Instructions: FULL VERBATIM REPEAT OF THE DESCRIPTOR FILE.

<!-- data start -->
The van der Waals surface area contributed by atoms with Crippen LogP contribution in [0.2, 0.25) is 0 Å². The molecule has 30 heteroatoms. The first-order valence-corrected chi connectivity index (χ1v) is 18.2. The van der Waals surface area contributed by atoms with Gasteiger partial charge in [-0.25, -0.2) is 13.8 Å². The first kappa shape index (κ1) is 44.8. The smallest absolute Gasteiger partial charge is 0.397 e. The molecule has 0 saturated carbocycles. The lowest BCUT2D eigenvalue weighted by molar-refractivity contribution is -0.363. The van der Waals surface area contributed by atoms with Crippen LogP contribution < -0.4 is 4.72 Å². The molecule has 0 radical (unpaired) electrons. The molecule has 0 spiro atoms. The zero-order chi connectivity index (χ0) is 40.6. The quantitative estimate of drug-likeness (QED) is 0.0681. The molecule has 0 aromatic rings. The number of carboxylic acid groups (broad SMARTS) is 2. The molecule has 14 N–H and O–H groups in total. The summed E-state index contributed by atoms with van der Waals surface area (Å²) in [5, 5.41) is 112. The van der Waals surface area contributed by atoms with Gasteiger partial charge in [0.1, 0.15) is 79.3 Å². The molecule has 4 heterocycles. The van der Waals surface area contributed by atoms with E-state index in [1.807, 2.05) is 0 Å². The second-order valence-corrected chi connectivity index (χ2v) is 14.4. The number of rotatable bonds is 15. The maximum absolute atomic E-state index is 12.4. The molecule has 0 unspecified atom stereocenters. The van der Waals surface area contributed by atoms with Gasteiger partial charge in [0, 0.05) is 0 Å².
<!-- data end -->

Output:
The van der Waals surface area contributed by atoms with Crippen LogP contribution in [0.2, 0.25) is 0 Å². The molecule has 30 heteroatoms. The first-order valence-corrected chi connectivity index (χ1v) is 18.2. The van der Waals surface area contributed by atoms with Gasteiger partial charge in [-0.25, -0.2) is 13.8 Å². The first kappa shape index (κ1) is 44.8. The smallest absolute Gasteiger partial charge is 0.397 e. The molecule has 0 saturated carbocycles. The lowest BCUT2D eigenvalue weighted by molar-refractivity contribution is -0.363. The van der Waals surface area contributed by atoms with Crippen LogP contribution < -0.4 is 4.72 Å². The molecule has 0 radical (unpaired) electrons. The molecule has 0 spiro atoms. The zero-order chi connectivity index (χ0) is 40.6. The quantitative estimate of drug-likeness (QED) is 0.0681. The molecule has 0 aromatic rings. The number of carboxylic acid groups (broad SMARTS) is 2. The molecule has 14 N–H and O–H groups in total. The summed E-state index contributed by atoms with van der Waals surface area (Å²) in [5, 5.41) is 112. The van der Waals surface area contributed by atoms with Gasteiger partial charge in [0.1, 0.15) is 79.3 Å². The molecule has 4 heterocycles. The van der Waals surface area contributed by atoms with E-state index in [1.807, 2.05) is 0 Å². The second-order valence-corrected chi connectivity index (χ2v) is 14.4. The number of rotatable bonds is 15. The maximum absolute atomic E-state index is 12.4. The molecule has 0 unspecified atom stereocenters. The van der Waals surface area contributed by atoms with Gasteiger partial charge in [0, 0.05) is 0 Å².